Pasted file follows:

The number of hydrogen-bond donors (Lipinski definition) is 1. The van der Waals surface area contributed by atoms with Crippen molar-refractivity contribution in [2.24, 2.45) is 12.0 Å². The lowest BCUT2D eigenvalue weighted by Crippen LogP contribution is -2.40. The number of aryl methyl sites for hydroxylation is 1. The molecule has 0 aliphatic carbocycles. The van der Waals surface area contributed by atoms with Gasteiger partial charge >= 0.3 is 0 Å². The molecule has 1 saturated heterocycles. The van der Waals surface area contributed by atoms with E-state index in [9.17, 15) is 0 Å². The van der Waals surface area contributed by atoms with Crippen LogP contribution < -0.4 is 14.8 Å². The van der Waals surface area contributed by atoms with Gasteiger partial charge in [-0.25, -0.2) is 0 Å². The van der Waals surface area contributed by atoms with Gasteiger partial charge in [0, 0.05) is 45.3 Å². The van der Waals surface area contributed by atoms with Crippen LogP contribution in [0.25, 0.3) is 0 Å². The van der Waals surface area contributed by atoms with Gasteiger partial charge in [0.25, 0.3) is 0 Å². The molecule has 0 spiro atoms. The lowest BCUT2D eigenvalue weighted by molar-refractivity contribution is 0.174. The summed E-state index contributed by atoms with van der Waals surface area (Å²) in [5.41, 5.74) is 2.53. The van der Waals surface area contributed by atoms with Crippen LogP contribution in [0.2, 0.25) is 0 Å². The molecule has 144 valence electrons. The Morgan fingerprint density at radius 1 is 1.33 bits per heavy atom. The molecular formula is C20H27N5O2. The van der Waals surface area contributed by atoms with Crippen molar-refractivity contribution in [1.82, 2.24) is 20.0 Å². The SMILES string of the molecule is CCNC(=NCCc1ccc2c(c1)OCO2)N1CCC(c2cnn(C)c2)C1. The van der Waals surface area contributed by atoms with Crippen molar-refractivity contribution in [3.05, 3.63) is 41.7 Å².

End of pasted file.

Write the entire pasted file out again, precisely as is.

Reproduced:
The number of hydrogen-bond donors (Lipinski definition) is 1. The van der Waals surface area contributed by atoms with Crippen molar-refractivity contribution in [2.24, 2.45) is 12.0 Å². The lowest BCUT2D eigenvalue weighted by Crippen LogP contribution is -2.40. The number of aryl methyl sites for hydroxylation is 1. The molecule has 0 aliphatic carbocycles. The van der Waals surface area contributed by atoms with Gasteiger partial charge >= 0.3 is 0 Å². The molecule has 1 saturated heterocycles. The van der Waals surface area contributed by atoms with E-state index in [9.17, 15) is 0 Å². The van der Waals surface area contributed by atoms with Crippen LogP contribution < -0.4 is 14.8 Å². The van der Waals surface area contributed by atoms with Gasteiger partial charge in [-0.25, -0.2) is 0 Å². The van der Waals surface area contributed by atoms with Gasteiger partial charge in [0, 0.05) is 45.3 Å². The van der Waals surface area contributed by atoms with Crippen LogP contribution in [0.25, 0.3) is 0 Å². The van der Waals surface area contributed by atoms with Gasteiger partial charge in [0.25, 0.3) is 0 Å². The molecule has 0 spiro atoms. The lowest BCUT2D eigenvalue weighted by molar-refractivity contribution is 0.174. The summed E-state index contributed by atoms with van der Waals surface area (Å²) in [5.41, 5.74) is 2.53. The van der Waals surface area contributed by atoms with Crippen LogP contribution in [0.2, 0.25) is 0 Å². The molecule has 144 valence electrons. The Morgan fingerprint density at radius 1 is 1.33 bits per heavy atom. The molecular formula is C20H27N5O2. The van der Waals surface area contributed by atoms with Crippen molar-refractivity contribution in [1.82, 2.24) is 20.0 Å². The SMILES string of the molecule is CCNC(=NCCc1ccc2c(c1)OCO2)N1CCC(c2cnn(C)c2)C1. The van der Waals surface area contributed by atoms with Crippen molar-refractivity contribution in [3.05, 3.63) is 41.7 Å².